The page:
Leah Shahum to Step Down as SF Bicycle Coalition’s Executive Director

Leah Shahum announced today that she will step down as executive director of the San Francisco Bicycle Coalition, after 12 years at the helm.

Leah Shahum distributing flyers in 2008. Photo: SFBC/Flickr

“Leah leaves behind a legacy of one of the most bike-friendly big cities in America, and one of the most well-organized and effective membership groups in the country,” said Lawrence Li, the SFBC’s Board President. She will continue to serve in the position until the end of the year, and the SFBC’s board has launched a nationwide search to fill the role.

“I’ve never felt more confident in where this organization and city can go, with the kind of leadership and passion and skills that we have on our team today,” said Shahum.

Shahum said she doesn’t have a long-term plan yet after she leaves the SFBC, but that she plans to take part in the German Marshall Fund Urban and Regional Policy Fellowship Program next spring. She’ll head to northern Europe to study how cities like Berlin, Rotterdam, and Stockholm have pursued Vision Zero — an end to traffic fatalities. She noted that she chose cities that have populations, densities, and other characteristics comparable to SF.

Another recent participant in the fellowship was Streetsblog founder Aaron Naparstek. Shahum was instrumental in convincing him to launch Streetsblog San Francisco in 2009. She has since written articles for Streetsblog, sharing lessons on livable streets from her time in Amsterdam, Copenhagen, and Paris

Shahum started as a volunteer for the SFBC 17 years ago, and eventually became the organization’s program director before succeeding Dave Snyder as executive director. Since then, the SFBC’s membership grew from 3,000 to 12,000 in 2011, making it the largest city-based bicycle advocacy organization in the U.S. Today, SFBC membership remains at more than 10,000, and the SFBC has a staff of 17.

Snyder, who jumpstarted the long-dormant SFBC as the sole staffer in 1996, said Shahum had planned to leave her part-time volunteer coordinator position to pursue a journalism career. “I didn’t want her to leave, so I offered her a full-time job as our first-ever ‘program director.’ I didn’t have the budget for it but I stretched, and the risk paid off,” said Snyder, who today serves as executive director of the California Bicycle Coalition.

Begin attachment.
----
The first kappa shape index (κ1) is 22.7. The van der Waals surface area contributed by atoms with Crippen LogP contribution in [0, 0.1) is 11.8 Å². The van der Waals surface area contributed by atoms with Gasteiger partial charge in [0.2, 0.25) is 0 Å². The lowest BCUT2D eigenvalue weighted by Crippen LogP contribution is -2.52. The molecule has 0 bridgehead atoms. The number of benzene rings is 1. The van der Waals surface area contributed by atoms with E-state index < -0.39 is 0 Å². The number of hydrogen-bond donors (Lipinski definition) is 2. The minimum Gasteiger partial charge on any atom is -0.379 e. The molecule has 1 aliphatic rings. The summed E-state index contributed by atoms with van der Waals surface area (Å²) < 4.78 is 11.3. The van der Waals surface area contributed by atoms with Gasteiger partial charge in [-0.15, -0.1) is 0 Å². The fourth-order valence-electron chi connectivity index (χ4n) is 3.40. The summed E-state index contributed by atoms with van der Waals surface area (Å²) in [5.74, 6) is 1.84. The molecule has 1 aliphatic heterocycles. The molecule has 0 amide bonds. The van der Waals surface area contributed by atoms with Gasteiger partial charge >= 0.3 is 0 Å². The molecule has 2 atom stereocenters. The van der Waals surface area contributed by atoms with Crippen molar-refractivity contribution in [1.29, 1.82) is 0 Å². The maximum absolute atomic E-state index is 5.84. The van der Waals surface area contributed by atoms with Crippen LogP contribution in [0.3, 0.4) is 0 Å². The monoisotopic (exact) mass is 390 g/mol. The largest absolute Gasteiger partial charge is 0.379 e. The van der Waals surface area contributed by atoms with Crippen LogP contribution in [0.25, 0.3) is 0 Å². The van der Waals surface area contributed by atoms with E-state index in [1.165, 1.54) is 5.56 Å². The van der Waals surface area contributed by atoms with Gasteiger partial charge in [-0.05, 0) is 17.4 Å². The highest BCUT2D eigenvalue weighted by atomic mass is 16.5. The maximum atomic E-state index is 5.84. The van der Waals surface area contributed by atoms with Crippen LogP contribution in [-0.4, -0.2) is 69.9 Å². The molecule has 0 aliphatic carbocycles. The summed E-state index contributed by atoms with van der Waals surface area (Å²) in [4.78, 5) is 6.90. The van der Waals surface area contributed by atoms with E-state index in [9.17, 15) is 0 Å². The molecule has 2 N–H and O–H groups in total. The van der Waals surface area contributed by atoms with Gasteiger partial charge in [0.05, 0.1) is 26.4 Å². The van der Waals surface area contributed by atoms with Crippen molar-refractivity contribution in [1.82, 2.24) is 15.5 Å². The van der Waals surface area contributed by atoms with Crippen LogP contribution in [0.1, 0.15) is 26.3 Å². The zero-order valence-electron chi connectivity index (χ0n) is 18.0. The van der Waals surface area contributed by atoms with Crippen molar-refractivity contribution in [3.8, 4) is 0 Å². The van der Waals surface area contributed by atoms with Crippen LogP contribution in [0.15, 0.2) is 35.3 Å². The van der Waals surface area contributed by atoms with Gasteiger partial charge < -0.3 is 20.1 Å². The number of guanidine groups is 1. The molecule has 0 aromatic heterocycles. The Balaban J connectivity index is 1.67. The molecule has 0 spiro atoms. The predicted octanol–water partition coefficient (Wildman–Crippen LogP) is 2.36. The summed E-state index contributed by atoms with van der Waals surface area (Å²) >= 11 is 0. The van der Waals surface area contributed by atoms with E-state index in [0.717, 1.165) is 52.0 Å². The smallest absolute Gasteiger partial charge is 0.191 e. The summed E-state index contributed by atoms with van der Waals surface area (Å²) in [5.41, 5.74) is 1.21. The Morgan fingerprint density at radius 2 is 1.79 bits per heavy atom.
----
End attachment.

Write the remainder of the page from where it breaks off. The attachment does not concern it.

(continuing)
“Hiring her before we were ready was the best thing I ever did,” he said. “Years later, knowing she could take over effectively made it possible for me to leave the organization in 2002. She leaves the organization much better than she found it, with a larger, stable budget and a very talented team.”

An SFBC press release highlighted the organization’s accomplishments under Shahum’s leadership, such as the Connecting the City campaign, which has recently helped win bike lanes like the Polk contra-flow lane, and bike lanes on Fell and Oak Streets, Cesar Chavez Street, and the northbound buffered bike lane on San Jose Avenue. The SFBC also helped get BART to lift bike bans together with Bike East Bay, and helped win more bike capacity on Caltrain. The SFBC’s Great Streets Project ”helped jumpstart” SF’s parklet program, and it teamed with Livable City to facilitate the launch of Sunday Streets with Livable City. Each year, the SFBC teaches 2,500 people a year to ride a bike, and 1,500 drivers to share the road with bikes.

Thanks to a 96 percent increase in bicycling since 2006, “San Francisco has become one of the best bicycling cities in America, in large part due to the vision and leadership of Leah and the SF Bicycle Coalition,” said a statement from Senator Mark Leno, who helped the SFBC win measures like a bill that authorized a camera to enforce against illegal turns across the bike lane at Market Street and Octavia Boulevard.

Shahum on a Bike to Work Day ride with city officials in 2011, explaining the need for the Fell and Oak bike lanes. Photo: Aaron Bialick

Shahum said that throughout her time at the SFBC, she’s watched bicycling become part of the mainstream on the streets and at City Hall. When she started, only a few supervisors participated in Bike to Work Day, but nowadays, it’s attended by the mayor and nearly every supervisor and department head. ”These days, as I ride home, I’m awestruck that a regular weekday commute feels like what Bike to Work Day did all those years ago!,” Shahum wrote in a letter to SFBC members today [PDF].

“Leah has been an amazing advocate for safer streets,” said Supervisor Eric Mar. “Together, we have reduced bicycle theft, encouraged healthy activities among our youth, and worked to improve transportation access to low-income residents. I know that she will continue to fight for healthier, more sustainable cities in whatever she does next.”

The SFBC also has built closer alliances with pedestrian safety and disability advocates, she said, and gained support from “more mainstream communities,” like business groups that “are promoting biking because they see a benefit to their work as well.”

There’s also a major difference in the SFBC’s work today, Shahum noted, with the organization’s focus on promoting family biking, which “didn’t seem realistic” in the late 90s. Shahum gave credit to the nationwide expansion of Safe Routes to School Programs, which was spearheaded by bike advocates in Marin County.

“Back when I started, the phrase of ’8-to-80′ level biking wasn’t on people’s minds,” she told Streetsblog. “Today, I think we very rightly value the bikeability of a street based on what it would feel like to an 8-year-old or an 80-year-old. We don’t assume that everyone biking is a 22-year-old guy.”

“We’re not seen as a special interest group anymore, because we’re not.”